January 1874 Nashville Union newspaper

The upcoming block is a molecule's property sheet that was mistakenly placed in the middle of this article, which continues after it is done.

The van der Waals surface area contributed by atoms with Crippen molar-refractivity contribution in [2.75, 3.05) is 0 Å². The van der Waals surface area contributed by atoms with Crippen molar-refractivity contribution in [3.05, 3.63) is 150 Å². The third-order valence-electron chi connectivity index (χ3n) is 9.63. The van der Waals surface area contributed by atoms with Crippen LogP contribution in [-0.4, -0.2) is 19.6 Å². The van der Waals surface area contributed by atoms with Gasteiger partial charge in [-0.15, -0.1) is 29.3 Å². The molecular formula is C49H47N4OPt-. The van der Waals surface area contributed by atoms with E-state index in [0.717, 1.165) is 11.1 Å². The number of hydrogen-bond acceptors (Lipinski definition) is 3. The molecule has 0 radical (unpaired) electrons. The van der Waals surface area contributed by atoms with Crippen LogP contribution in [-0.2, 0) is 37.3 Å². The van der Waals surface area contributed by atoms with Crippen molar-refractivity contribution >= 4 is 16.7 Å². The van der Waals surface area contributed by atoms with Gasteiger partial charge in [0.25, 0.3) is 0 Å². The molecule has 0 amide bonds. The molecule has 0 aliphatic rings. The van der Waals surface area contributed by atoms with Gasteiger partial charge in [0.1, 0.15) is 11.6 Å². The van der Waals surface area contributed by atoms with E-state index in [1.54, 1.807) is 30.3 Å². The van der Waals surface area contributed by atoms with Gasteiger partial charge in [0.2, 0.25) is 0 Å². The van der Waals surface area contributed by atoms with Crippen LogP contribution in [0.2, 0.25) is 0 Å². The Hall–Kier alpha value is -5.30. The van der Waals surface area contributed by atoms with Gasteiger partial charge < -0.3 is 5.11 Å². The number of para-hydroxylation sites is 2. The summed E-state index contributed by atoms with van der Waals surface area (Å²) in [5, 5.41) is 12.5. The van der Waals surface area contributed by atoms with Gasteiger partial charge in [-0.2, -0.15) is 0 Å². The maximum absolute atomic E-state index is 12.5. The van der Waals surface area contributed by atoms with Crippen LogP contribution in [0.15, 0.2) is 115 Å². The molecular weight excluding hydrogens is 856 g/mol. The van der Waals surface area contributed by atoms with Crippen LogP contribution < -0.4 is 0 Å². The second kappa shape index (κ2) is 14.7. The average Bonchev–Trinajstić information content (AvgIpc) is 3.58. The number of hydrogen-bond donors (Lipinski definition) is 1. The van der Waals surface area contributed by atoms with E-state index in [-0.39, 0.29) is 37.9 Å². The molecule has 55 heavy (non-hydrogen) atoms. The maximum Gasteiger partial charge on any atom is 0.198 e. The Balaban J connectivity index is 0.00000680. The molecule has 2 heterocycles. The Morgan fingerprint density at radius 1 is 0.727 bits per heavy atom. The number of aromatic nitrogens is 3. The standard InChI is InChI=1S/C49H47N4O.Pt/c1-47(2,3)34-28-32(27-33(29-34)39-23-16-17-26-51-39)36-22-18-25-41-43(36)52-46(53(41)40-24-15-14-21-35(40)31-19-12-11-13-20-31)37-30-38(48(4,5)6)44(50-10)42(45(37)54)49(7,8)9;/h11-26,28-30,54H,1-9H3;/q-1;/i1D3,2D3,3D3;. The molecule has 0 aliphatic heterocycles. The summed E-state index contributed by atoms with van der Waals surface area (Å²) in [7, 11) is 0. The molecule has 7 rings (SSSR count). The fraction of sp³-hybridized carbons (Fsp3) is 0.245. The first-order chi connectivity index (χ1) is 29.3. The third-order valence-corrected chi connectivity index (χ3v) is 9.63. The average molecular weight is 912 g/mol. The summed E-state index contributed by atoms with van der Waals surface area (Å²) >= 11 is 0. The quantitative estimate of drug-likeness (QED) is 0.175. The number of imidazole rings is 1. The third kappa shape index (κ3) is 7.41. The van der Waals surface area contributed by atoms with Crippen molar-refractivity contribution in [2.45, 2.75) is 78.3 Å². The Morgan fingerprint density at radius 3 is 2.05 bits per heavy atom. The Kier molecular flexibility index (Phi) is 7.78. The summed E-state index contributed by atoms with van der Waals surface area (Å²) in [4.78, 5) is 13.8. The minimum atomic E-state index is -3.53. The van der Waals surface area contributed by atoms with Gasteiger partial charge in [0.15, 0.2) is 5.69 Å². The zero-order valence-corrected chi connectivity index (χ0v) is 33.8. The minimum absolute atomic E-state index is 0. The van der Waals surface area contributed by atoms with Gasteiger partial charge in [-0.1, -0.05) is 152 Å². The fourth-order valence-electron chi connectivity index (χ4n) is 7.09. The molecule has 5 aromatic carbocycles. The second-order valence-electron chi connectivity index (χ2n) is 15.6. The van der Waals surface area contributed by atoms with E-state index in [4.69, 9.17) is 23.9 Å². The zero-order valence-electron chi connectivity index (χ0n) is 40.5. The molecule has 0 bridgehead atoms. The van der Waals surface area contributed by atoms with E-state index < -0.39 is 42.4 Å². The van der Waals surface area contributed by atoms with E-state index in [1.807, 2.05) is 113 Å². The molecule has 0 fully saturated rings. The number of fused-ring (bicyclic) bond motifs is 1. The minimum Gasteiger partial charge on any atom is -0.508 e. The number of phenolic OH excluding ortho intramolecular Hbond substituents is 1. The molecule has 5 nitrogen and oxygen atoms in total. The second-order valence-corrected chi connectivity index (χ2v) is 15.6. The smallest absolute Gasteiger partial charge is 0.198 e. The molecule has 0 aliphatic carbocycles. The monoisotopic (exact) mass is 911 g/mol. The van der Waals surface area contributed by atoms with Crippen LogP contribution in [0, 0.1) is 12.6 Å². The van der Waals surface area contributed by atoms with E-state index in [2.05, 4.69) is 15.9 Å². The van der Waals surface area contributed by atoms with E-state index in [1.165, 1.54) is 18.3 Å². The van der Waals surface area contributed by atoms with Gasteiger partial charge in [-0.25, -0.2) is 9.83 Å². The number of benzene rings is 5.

GIANTS. Sonic of Them, Ancient aud Jlodcrn. The Bible mentions several cases of giants, as the Rephaims the Anakims, the Emiins, the Zonzonims.and others. Profane historians also mention giants; theygac seven feet of height to Hercules, their first hero, and in onr days ive have seen men eight feet high. The giant vrho was shown in Kouen in 1835 measured eight feet some inches. The Emperor Jlaxiinin was of that size; Skeakins and Platcras, physicians of the lest century, saw several of that stature, and Gorpsns sawagirlwhowas 10;fecthigh. The body of Orestes, according to the Greeks, was 11 feet; the giant Galbara, brought from Arabia to Rome under Claudius Ca-sar, was near 10 feet; and the bones of Secondilla and Pufio, keepers of the gardens of Sallust, were but six inches shorter. Funnam, a Scotchman, who lived at the time of Eugene the Second, king of Scotland, measured Hi feet: and Jacob le Maire, in his voyage to the Straits of Magellan, reports that on the 17th day of December, 1615, they found at Port Desire several graves covered with stones; and having the curiosity to remove the stones, they discovered human skeletons of 10 and 11 feet long. The Chevalier Scory, in his voyage to the Peak of Tencriffe, says that they fonnd in one of the sephulchral caverns of that mountain theheadof a Gauuche, which had SO teeth, and the body was not less than 15 feet long. The giant Ferragus, slain by Orlando, nephew of Charlemagne, was 18 feet high. . , Roland, a celebrated anatomist, who wrote in 1611, says that, some years before, there was to be seen in the suburbs of St, Germain the tomb of the giant Isoret, who was 20 feet high, In Rouen, in 1509, in digging in the ditches near theDominicans, they found a stone tomb containing a skeleton, whose skull held a bushel of corn, and whose shin-bone reached up tothegirdle of the tallest man there, being about four feet long, and consequently the body must have been 17 or lb feet high. Upon the tomb was a plate of copper, whereon was engraved, "In this tomb lies the noble and puissant lord, the Chevalier Ricon de Vallemont, and his bones." Platerus, a famous physician, declares that he saw at Lucerne t he true human bones of a subject which must have been atleast 19 feet high. Valence, in Dauphine, boasts ot possessing the bones of the giarA Bucart, tyrant of the Yivarais, who was slam by an arrowby thcCountdeCabdlon, his vassal. The Dominicans had a par,t of of the shin-bone, with the articulation of the knee, and his figure painted in fresco, with an inscription showing that this giant was 22i feet high, and that his bones were found in 1705 nearitue banks of the ilorderi, a little river-at the foot of the mountain of Crussol. upon which, traditionays, the giant dwelt. ,. . Jan. 11, 1613, sonw masons digging near the ruins of a castle in Dauphine, in a field which by tradition had long been called the Giant's field, at the depth of 18 feet discovered a brick tombuO feet long, 12 feet wide, and eight feet high, on which waK a gray stone, with the words Theutobochus Rex cut thereon. "When the tomb was opened they found a human skeleton- entire 2iii feet long, 10 feet wideacross the shoulders, and five feet deep from the breast bone to the back. His teeth were about the size each of an ox's foot, and his shin-bone measured four feet. Near Mezarino, in Sicily, 1516, was found a giant 30 feet high; his head was the size of a hogshead, and each of his teeth weighed five ounces. Near Palermo, in the valley of Ma-zara, in Sicily, a skeleton of a giant 30 feet long was found in the year 1518. and another of 33 feet high in 1550; and many curious persons have preserved several of these gigantic bones. The Athenians found near their city two famous skeletons, one of 3t and the other of 36 feet high. At Totu. in Bohemia, in 753, was found a skeleton, the head of which could scarce be. encompassed by the arms of two men together, and whose legs, which they still keep in the castle of that city, were 26 feet long. The skull of the giant found in Macedonia, September, 1691, held 210 pounds of corn. The celebrated Sir HanB Sloane, who treated this matter very learnedly, docs not doubt these facts, but thinks the bones were those of elephants, whales, or other enormous animals. Elephants' bones may be shown for those of giants, but they can never.im-pose on connoisseurs. Whales which by their immense bulk are more proper to be substituted for the largest giants, have neither arms nor legs; and the head of that nnimal has not the least resembhigce to that of a man. If it be true, therefore, that a great number of the gigantic bones which we have mentioned have been seen by anatomists, and have by them been reputed real human bones, the existence of giants is proved. Serious Itnll iray Accident. St. Loris, Jan. 19. The accident on the St. Iouis, Kansas City and Northern railroad at DarUenue creek Saturday night was caused by tlie breaking of an axle of tlie tender three hundred yards from the bridge. Three cars jumped the track and running agaiust tlie end of the bridge knocked oiw truss completely oir the abutment ami the cars fell to tlie bed of the creek about twenty feet below. Isaac Gates of lioston, President of tlie Iowa Central railroad, was badly bruised about the abdomen and internally injured and D. X. Pickering, General Superintendent of the same road was slightly lmrt. Hon. James It. Uoliiw of Missouri was also considerably injured. At a recent meeting of the creditors of a lioston bankrupt, tlie latter stated that lie was prepared to oflfer fifteen cents on the dollar. lb was also considerate enough to say that lie thought the stock would realize that, but if it did not he would pay the balance out of his own pocket. Tub Church Union styles "hot and hotter" the KuUtfiat the First Presbyterian Church, of Ualtiniore, lias liad for its pastor,, in the order wwied, the Kev. Messrs. Fur-niss, Uellows, Sparks, Blaznp and Burnop. oome of tho young men of Albany, Ga., sent a note to the Chapman Sisters the other day. inviting those gay Umsel3 to partake ol" a e hantiKigne supper after the show. The bearer of the note was a colored barber, and it is said by competent jwtees that Imj was the worst whipped niftier, when he got through with bis impromptu mail contract, ever s?u in Albany. When interrogated on the subject, his only reply was, 'IJaiu it'oVm white boys don't have to put (lore notes in tie poft'oritke arter (lb, slio.'. Tlie Omnft Urmttl says that Utomcy General Williams a oaudidat for Clue. Justice is dying of dry rot in tin Seoiate.